... glowery is a mighty word with two meanings
if you crave ambiguity in plain speaking
as I do.

Hamsun is a plain word; he tells you he's plain, and so this is part of his ambiguity, the plainness, while Hill plains you with these puns or rhymes so daggy that I'm consternated, writing

Spot on

in Clavics and what is this, you wonder: John Skelton?

Then I stop feeling consternated because I believe that it is indeed John Skelton, revenant with influence.

Now that I have read Best European Fiction 2010 as well as Knut Hamsun I have decided that a writer should always be a bit stupid or not-knowing of themselves, the way that Gertrude Stein advises in Paris France, because the writers in Fiction all seem to know who they are and what they're doing, they write wittily in vignettes or they write towards a clear end (the teenage prostitute is going to go from disaster to disaster in that one story and you know it); they might surprise yourself but not themselves. It was so eerie that I fell into a melancholy and thought, "How can these authors be alive?"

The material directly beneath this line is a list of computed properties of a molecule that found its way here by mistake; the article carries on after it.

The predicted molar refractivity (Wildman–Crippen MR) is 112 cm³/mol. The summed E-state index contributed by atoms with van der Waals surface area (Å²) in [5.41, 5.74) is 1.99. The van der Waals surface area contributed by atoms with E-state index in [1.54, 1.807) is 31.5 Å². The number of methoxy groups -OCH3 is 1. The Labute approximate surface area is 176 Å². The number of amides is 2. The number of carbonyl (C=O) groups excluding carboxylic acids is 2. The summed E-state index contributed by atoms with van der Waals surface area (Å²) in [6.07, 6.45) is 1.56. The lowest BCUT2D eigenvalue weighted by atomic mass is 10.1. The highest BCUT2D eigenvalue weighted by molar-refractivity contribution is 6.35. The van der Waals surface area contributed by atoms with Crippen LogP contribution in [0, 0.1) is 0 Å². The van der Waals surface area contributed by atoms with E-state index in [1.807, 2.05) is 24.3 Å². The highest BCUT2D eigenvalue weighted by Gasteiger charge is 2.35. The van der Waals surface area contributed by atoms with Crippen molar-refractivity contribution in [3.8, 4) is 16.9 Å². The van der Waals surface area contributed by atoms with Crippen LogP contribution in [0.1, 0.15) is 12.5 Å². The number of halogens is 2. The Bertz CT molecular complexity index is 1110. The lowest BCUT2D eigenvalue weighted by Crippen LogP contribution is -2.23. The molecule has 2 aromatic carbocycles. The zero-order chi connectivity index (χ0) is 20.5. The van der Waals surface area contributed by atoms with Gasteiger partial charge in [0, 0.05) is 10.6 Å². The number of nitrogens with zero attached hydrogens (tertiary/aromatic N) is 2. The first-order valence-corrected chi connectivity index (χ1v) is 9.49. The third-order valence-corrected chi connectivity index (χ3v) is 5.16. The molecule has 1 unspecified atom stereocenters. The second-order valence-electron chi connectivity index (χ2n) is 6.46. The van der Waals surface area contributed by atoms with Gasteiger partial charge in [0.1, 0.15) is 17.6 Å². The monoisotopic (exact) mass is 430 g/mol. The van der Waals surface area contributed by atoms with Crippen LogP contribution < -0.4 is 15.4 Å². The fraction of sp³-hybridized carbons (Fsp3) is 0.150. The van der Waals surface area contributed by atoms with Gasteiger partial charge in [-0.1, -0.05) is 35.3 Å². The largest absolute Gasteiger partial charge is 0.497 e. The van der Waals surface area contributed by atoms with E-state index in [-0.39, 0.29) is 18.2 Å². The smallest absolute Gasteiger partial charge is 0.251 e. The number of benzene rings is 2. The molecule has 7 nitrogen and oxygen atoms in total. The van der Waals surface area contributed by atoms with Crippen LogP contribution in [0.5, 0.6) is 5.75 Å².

I was so riveted or spelled that I read the whole book slowly in that dreary mood.

There was a mismatch between myself and these writers who were proceeding absolutely smartly or knowingly to the end of the story, but there is also a mismatch between themselves and Ruskin, who was not calm in what he knew; he will stand there in public and sound bewildered even while he is telling you what's what; he will still behave raggedly if it seems true to him to do so; on one hand he is trying to persuade you, and he wants it forcefully, but on the other hand it is not right not to acknowledge his puzzlement; he sees that he is not completely correct and he will not gloss over it, he must say it; he won't pretend.

I can understand, in some sort, why people admire everything else in old art, why they admire Salvator's rocks, and Claude's foregrounds, and Hobbima's trees, and Paul Potter's cattle, and Jan Steen's pans; and while I can perceive in all these likings a root which seems right and legitimate, and to be appealed to; yet when I find they can even endure the sight of a Backhuysen on their room walls (I speak seriously) it makes me hopeless at once. I may be wrong, or they may be wrong, but at least I can conceive of no principle or opinion common between us, which either can address or understand in the other; and yet I am wrong in this want of conception, for I know that Turner once liked Vandevelde, and I can trace the evil influence of Vandevelde on most of his early sea painting, but Turner certainly could not have liked Vandevelde without some legitimate cause.